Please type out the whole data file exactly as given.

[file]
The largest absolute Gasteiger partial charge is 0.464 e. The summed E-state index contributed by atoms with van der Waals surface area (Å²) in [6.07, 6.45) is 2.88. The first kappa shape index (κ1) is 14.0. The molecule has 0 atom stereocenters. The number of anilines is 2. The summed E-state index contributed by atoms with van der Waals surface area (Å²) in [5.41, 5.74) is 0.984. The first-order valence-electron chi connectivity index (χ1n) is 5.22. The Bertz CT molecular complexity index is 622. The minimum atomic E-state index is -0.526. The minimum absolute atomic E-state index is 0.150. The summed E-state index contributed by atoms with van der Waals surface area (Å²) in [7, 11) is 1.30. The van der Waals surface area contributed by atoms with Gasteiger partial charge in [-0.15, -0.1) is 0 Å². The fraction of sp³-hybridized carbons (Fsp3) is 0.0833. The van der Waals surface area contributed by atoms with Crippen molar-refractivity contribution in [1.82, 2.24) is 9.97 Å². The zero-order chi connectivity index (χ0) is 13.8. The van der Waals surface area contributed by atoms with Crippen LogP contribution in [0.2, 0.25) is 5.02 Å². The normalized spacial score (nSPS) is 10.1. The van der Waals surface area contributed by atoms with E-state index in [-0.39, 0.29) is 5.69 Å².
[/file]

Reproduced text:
The largest absolute Gasteiger partial charge is 0.464 e. The summed E-state index contributed by atoms with van der Waals surface area (Å²) in [6.07, 6.45) is 2.88. The first kappa shape index (κ1) is 14.0. The molecule has 0 atom stereocenters. The number of anilines is 2. The summed E-state index contributed by atoms with van der Waals surface area (Å²) in [5.41, 5.74) is 0.984. The first-order valence-electron chi connectivity index (χ1n) is 5.22. The Bertz CT molecular complexity index is 622. The minimum atomic E-state index is -0.526. The minimum absolute atomic E-state index is 0.150. The summed E-state index contributed by atoms with van der Waals surface area (Å²) in [7, 11) is 1.30. The van der Waals surface area contributed by atoms with Gasteiger partial charge in [-0.15, -0.1) is 0 Å². The fraction of sp³-hybridized carbons (Fsp3) is 0.0833. The van der Waals surface area contributed by atoms with Crippen molar-refractivity contribution in [1.82, 2.24) is 9.97 Å². The zero-order chi connectivity index (χ0) is 13.8. The van der Waals surface area contributed by atoms with Crippen LogP contribution in [0.2, 0.25) is 5.02 Å². The normalized spacial score (nSPS) is 10.1. The van der Waals surface area contributed by atoms with E-state index in [-0.39, 0.29) is 5.69 Å².